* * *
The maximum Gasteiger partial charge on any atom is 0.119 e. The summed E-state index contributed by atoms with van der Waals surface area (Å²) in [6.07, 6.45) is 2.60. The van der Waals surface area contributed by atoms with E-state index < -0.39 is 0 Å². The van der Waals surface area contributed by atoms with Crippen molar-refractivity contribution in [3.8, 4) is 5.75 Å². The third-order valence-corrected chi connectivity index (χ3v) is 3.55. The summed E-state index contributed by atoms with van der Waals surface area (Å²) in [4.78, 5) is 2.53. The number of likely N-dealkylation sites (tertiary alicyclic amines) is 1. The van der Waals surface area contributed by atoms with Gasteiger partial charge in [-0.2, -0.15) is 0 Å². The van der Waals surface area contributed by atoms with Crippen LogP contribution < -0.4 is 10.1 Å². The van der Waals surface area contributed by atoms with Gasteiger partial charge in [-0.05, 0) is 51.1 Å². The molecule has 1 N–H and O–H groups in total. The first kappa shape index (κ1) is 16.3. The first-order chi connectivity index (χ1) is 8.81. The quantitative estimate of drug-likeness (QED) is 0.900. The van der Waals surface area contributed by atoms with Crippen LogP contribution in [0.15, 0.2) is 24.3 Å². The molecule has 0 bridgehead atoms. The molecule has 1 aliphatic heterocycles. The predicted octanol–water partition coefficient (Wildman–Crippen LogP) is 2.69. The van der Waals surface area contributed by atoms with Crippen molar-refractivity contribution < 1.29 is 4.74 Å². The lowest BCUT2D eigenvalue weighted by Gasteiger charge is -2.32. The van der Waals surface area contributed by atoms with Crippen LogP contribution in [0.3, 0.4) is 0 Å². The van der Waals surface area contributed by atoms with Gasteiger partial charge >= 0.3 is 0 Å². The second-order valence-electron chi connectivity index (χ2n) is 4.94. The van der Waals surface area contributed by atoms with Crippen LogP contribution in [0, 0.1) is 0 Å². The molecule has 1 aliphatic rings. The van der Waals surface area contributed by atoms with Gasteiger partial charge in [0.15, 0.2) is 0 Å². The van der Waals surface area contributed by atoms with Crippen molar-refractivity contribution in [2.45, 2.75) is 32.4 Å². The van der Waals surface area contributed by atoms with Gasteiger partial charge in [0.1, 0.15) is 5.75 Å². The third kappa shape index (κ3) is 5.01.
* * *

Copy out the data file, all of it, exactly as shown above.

The maximum Gasteiger partial charge on any atom is 0.119 e. The summed E-state index contributed by atoms with van der Waals surface area (Å²) in [6.07, 6.45) is 2.60. The van der Waals surface area contributed by atoms with E-state index < -0.39 is 0 Å². The van der Waals surface area contributed by atoms with Crippen molar-refractivity contribution in [3.8, 4) is 5.75 Å². The third-order valence-corrected chi connectivity index (χ3v) is 3.55. The summed E-state index contributed by atoms with van der Waals surface area (Å²) in [4.78, 5) is 2.53. The number of likely N-dealkylation sites (tertiary alicyclic amines) is 1. The van der Waals surface area contributed by atoms with Gasteiger partial charge in [-0.2, -0.15) is 0 Å². The van der Waals surface area contributed by atoms with Crippen LogP contribution < -0.4 is 10.1 Å². The van der Waals surface area contributed by atoms with Gasteiger partial charge in [-0.05, 0) is 51.1 Å². The molecule has 1 N–H and O–H groups in total. The first kappa shape index (κ1) is 16.3. The first-order chi connectivity index (χ1) is 8.81. The quantitative estimate of drug-likeness (QED) is 0.900. The van der Waals surface area contributed by atoms with Crippen LogP contribution in [0.15, 0.2) is 24.3 Å². The molecule has 0 bridgehead atoms. The molecule has 1 aliphatic heterocycles. The predicted octanol–water partition coefficient (Wildman–Crippen LogP) is 2.69. The van der Waals surface area contributed by atoms with Crippen molar-refractivity contribution < 1.29 is 4.74 Å². The lowest BCUT2D eigenvalue weighted by Gasteiger charge is -2.32. The van der Waals surface area contributed by atoms with Crippen LogP contribution in [0.3, 0.4) is 0 Å². The van der Waals surface area contributed by atoms with Gasteiger partial charge >= 0.3 is 0 Å². The second-order valence-electron chi connectivity index (χ2n) is 4.94. The van der Waals surface area contributed by atoms with Crippen LogP contribution in [0, 0.1) is 0 Å². The molecule has 1 aliphatic rings. The van der Waals surface area contributed by atoms with Gasteiger partial charge in [0.15, 0.2) is 0 Å². The van der Waals surface area contributed by atoms with Crippen molar-refractivity contribution in [2.45, 2.75) is 32.4 Å². The van der Waals surface area contributed by atoms with Gasteiger partial charge in [0.1, 0.15) is 5.75 Å². The third kappa shape index (κ3) is 5.01.